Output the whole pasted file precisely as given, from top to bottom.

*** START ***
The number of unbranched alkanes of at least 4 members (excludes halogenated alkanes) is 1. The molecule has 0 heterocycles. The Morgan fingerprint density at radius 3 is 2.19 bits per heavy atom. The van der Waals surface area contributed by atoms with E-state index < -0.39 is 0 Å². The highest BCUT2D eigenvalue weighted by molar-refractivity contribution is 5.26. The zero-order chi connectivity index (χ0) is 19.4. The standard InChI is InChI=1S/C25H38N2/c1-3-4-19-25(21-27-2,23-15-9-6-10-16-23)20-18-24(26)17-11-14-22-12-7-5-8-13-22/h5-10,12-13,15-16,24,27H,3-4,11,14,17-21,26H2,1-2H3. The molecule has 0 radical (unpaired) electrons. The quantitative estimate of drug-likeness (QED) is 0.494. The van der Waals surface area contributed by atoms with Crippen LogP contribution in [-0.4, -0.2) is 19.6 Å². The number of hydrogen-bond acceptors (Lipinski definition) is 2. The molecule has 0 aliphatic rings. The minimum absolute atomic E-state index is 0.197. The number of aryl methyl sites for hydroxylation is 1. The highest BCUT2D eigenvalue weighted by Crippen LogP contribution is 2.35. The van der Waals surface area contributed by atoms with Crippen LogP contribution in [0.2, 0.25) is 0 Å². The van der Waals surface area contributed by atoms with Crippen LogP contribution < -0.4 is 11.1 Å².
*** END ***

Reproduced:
The number of unbranched alkanes of at least 4 members (excludes halogenated alkanes) is 1. The molecule has 0 heterocycles. The Morgan fingerprint density at radius 3 is 2.19 bits per heavy atom. The van der Waals surface area contributed by atoms with E-state index < -0.39 is 0 Å². The highest BCUT2D eigenvalue weighted by molar-refractivity contribution is 5.26. The zero-order chi connectivity index (χ0) is 19.4. The standard InChI is InChI=1S/C25H38N2/c1-3-4-19-25(21-27-2,23-15-9-6-10-16-23)20-18-24(26)17-11-14-22-12-7-5-8-13-22/h5-10,12-13,15-16,24,27H,3-4,11,14,17-21,26H2,1-2H3. The molecule has 0 radical (unpaired) electrons. The quantitative estimate of drug-likeness (QED) is 0.494. The van der Waals surface area contributed by atoms with Crippen LogP contribution in [-0.4, -0.2) is 19.6 Å². The number of hydrogen-bond acceptors (Lipinski definition) is 2. The molecule has 0 aliphatic rings. The minimum absolute atomic E-state index is 0.197. The number of aryl methyl sites for hydroxylation is 1. The highest BCUT2D eigenvalue weighted by Crippen LogP contribution is 2.35. The van der Waals surface area contributed by atoms with Crippen LogP contribution in [0.2, 0.25) is 0 Å². The van der Waals surface area contributed by atoms with Crippen LogP contribution < -0.4 is 11.1 Å².